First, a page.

“I could never run out of flowers,” said Mason.TIMES PHOTO: JONATHAN HOUSE - Artist Michael Mason pulls out a piece of paper bark that he will use for a future project.

As Mason builds his collages, he uses a magnifying glass and light source to work in extremely fine detail, creating lifelike textures.

One of his trademarks, he said, is using the see-through skeletons of magnolia leaves that fall in his yard for shading and ornament.

Mason has perfected much of his process to yield the desired results.

When applying the floral pieces to the canvas, he uses as little glue as possible. He uses silver dollars, which he used to collect, to weigh pieces down during his work process.

But over the years, he’s learned to not get locked into ideas, to be flexible to “the way the material wants to go,” he said.

He pointed to a print of a forest standing in the wake of a fire, conifers stripped bare.

“I made that from a picture I snapped on Highway 22, driving to Bend to see a Ringo (Starr) concert,” said Mason.

Black petunias created the charred silhouettes of trees, with black ornamental grass, split fine and thin, added for texture. The sky is made of hydrangeas and moth-eaten hibiscus stands in for clouds.

“I need to get more of my stuff moth-eaten,” said Mason.

Soon, Mason will create a floral abstract themed around the decay and decomposition of autumn. He’s planning on using fungus, such as mushrooms, in the piece. The print that he’ll produce will join a seasonal collection he’s already begun. TIMES PHOTO: JONATHAN HOUSE - Artist Michael Mason uses flowers and plants as his medium.

For his spring piece, he’ll use oddly-shaped marijuana leaves given to him by a friend.

“They’re as green as anything,” said Mason.

In addition to landscapes and floral abstracts, much of Mason’s work depicts cats.

“We’ve always been cat people,” he said.

One of his breakthrough projects was an intricately shaded rendering of a friend’s tabby cat. He created the print for his friend before she passed away

Mason digitally prints his works because originals, which he keeps locked away, sealed with UV-resistant lamination, are subject to eventual damage and decay. In fact, when he goes to get prints laminated, he brings a repair kit in case things start to fall apart at the last moment.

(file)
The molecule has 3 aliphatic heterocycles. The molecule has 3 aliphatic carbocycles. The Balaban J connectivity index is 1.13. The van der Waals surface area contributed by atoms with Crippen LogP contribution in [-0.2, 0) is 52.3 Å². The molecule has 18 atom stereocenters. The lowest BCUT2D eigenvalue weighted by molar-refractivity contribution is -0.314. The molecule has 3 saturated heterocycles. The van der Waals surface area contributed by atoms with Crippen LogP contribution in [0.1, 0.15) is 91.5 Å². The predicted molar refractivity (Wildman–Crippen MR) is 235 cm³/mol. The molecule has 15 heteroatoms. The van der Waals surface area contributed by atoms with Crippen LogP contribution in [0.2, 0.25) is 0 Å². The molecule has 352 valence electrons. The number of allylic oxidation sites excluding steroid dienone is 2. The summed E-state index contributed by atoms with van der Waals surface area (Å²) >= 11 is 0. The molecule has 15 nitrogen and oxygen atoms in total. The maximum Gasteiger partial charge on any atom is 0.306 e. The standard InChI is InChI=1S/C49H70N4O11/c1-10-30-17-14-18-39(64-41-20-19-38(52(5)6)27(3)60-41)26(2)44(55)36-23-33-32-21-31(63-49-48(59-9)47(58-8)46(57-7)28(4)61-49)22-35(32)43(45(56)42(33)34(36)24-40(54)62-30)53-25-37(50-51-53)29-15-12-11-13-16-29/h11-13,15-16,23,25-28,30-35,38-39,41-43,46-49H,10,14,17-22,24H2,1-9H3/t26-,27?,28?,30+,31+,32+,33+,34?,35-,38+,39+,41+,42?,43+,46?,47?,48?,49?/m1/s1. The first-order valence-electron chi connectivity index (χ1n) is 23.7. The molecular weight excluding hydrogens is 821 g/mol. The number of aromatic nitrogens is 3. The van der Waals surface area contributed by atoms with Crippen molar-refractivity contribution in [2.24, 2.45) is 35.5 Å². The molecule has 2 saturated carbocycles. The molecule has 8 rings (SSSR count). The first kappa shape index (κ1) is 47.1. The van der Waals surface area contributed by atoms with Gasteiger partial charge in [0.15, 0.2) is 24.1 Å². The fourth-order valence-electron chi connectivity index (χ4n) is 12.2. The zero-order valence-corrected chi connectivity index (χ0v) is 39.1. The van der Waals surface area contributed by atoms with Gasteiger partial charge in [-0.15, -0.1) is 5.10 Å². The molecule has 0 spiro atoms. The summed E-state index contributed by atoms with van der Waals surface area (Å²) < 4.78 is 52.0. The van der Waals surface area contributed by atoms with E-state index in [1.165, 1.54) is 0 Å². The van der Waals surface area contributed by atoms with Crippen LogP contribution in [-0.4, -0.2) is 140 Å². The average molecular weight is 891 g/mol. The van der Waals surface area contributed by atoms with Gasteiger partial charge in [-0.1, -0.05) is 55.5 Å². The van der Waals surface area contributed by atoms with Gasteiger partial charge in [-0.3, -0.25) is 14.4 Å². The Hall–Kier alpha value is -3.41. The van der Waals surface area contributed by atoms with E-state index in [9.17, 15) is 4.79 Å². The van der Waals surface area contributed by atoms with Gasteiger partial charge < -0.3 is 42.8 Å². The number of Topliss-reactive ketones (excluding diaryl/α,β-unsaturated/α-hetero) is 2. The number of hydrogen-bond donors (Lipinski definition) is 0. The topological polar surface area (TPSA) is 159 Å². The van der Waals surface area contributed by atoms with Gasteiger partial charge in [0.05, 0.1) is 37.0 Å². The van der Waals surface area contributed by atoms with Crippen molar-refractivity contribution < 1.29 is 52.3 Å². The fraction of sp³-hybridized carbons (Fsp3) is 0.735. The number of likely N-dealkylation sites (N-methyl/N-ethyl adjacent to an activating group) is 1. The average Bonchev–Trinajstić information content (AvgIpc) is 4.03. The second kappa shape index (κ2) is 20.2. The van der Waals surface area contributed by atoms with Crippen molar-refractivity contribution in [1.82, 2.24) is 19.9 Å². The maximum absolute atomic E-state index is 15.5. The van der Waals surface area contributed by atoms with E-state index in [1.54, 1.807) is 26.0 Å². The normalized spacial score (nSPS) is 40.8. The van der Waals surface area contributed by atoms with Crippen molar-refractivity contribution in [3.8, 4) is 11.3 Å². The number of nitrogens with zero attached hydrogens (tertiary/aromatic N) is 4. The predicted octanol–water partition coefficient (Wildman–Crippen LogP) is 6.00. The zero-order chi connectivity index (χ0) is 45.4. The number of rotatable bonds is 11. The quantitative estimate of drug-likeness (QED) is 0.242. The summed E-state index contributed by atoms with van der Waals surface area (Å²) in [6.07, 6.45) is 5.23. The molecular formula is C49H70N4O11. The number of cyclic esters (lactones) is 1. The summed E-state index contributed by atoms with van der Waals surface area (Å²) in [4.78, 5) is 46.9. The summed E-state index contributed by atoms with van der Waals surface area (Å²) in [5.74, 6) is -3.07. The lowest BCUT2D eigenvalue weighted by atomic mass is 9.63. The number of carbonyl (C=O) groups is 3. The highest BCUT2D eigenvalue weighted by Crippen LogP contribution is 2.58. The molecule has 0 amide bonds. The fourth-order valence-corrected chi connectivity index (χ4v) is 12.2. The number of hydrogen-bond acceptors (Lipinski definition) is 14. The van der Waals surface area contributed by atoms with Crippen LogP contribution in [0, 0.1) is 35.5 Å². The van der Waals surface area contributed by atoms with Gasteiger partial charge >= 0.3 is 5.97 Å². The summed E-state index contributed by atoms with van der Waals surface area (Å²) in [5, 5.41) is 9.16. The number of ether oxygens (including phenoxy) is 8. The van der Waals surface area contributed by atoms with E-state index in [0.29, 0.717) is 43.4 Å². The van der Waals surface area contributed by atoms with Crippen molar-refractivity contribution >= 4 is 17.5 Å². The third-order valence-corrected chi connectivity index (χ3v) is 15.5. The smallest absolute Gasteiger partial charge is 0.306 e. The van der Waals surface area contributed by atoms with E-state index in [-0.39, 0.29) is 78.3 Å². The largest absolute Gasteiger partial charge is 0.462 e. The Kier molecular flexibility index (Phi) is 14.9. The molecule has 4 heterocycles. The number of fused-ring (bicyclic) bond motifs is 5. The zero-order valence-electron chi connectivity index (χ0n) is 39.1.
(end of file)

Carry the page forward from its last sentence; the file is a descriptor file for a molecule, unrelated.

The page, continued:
Lately, he’s moved to printing his works on polished aluminum.

He also sells tiles, fabrics, coasters, greeting cards and postcards at his shows.

Mason has shown his work at venues such as Washington County Open Studios, Beaverton Vision Arts Showcase, Art Over Macleay Park and the White Bird Gallery in Cannon Beach, where he displayed a poster made from over a thousand hydrangea petals. It took him a month to glue the petals alone.

“It’s what I’m going to do, whether I have success or not. Success follows recognition. I’ve gotten some recognition, I’m just waiting for the success, I guess,” said Mason.

To some extent, his unique medium gives him an edge in the marketplace.

“It’s an odd niche I’ve found myself in,” said Mason. “I’m kind of in this bin called mixed media, just kind of miscellaneous you know, but even in the miscellaneous bin there’s no one doing what I’m doing, pretty much.”

These days, Mason’s full-time job is being a caregiver for his mother. For the last few years before her death, he was a caregiver for his wife.

“In the old days, I had no ideas and all the time in the world,” said Mason. “Now I have no time and nothing but ideas.”

Mason’s mother used to travel to London to trade seeds with other members of the Royal Horticultural Society.

His parents’ house, built in 1975, sits on four acres of forest off Cornell Road. Mason spent three summers clearing the property with his father, who was a surgeon.

“This used to be a real paradise of flowers,” said Mason, walking through the woods past Japanese maples surrounded by weeds.

Out here, he’s found all kinds of materials for his projects, from different types of mosses to a rare white flower called Indian Pipe, which was growing on a fungus on the north side of the garage.

“It’s overwhelming to take care of right now,” he said. “I’m going to stay here as long as Mom is here. After that, I’m not sure what’s going to happen.”

For some time, he’s thought of using his father’s microscope to zoom into single petals, uncovering another universe.

“You start staring into it, it’s like a satellite map,” he said. “You look at something and you think you see it, but the more you look, the more you see.”

Most recently, he’s spent a couple months working on adding a floral design to a guitar body. It’s made in honor of his wife, he said. He’s even preserved strands of her hair in the guitar.

“I’m calling the guitar ‘Pamela.’”